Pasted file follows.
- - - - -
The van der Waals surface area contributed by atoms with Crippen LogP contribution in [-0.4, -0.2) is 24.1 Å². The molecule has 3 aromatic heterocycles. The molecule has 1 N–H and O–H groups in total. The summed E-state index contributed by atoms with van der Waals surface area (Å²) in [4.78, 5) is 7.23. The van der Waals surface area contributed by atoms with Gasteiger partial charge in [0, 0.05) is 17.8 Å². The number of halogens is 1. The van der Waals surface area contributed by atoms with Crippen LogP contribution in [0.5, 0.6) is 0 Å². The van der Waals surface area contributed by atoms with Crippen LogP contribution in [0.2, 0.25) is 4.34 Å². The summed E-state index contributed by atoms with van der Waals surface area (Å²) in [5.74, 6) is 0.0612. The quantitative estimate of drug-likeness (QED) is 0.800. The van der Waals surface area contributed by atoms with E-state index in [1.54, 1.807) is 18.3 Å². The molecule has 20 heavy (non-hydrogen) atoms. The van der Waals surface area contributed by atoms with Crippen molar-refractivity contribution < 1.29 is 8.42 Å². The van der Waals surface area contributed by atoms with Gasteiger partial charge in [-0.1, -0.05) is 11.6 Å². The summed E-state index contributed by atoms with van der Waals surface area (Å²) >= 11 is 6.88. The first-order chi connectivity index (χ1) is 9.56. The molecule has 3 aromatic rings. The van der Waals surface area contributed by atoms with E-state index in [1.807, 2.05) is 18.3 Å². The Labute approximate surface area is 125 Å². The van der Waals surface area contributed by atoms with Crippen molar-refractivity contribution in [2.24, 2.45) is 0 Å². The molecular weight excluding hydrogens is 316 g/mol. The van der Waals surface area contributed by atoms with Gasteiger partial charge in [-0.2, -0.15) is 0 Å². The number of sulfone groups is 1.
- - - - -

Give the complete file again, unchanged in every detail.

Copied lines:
The van der Waals surface area contributed by atoms with Crippen LogP contribution in [-0.4, -0.2) is 24.1 Å². The molecule has 3 aromatic heterocycles. The molecule has 1 N–H and O–H groups in total. The summed E-state index contributed by atoms with van der Waals surface area (Å²) in [4.78, 5) is 7.23. The van der Waals surface area contributed by atoms with Gasteiger partial charge in [0, 0.05) is 17.8 Å². The number of halogens is 1. The van der Waals surface area contributed by atoms with Crippen LogP contribution in [0.5, 0.6) is 0 Å². The van der Waals surface area contributed by atoms with Crippen LogP contribution in [0.2, 0.25) is 4.34 Å². The summed E-state index contributed by atoms with van der Waals surface area (Å²) in [5.74, 6) is 0.0612. The quantitative estimate of drug-likeness (QED) is 0.800. The van der Waals surface area contributed by atoms with E-state index in [1.54, 1.807) is 18.3 Å². The molecule has 20 heavy (non-hydrogen) atoms. The van der Waals surface area contributed by atoms with Crippen molar-refractivity contribution < 1.29 is 8.42 Å². The van der Waals surface area contributed by atoms with Gasteiger partial charge in [-0.1, -0.05) is 11.6 Å². The summed E-state index contributed by atoms with van der Waals surface area (Å²) >= 11 is 6.88. The first-order chi connectivity index (χ1) is 9.56. The molecule has 3 aromatic rings. The van der Waals surface area contributed by atoms with E-state index in [1.807, 2.05) is 18.3 Å². The Labute approximate surface area is 125 Å². The van der Waals surface area contributed by atoms with Crippen molar-refractivity contribution in [2.24, 2.45) is 0 Å². The molecular weight excluding hydrogens is 316 g/mol. The van der Waals surface area contributed by atoms with Gasteiger partial charge in [-0.2, -0.15) is 0 Å². The number of sulfone groups is 1.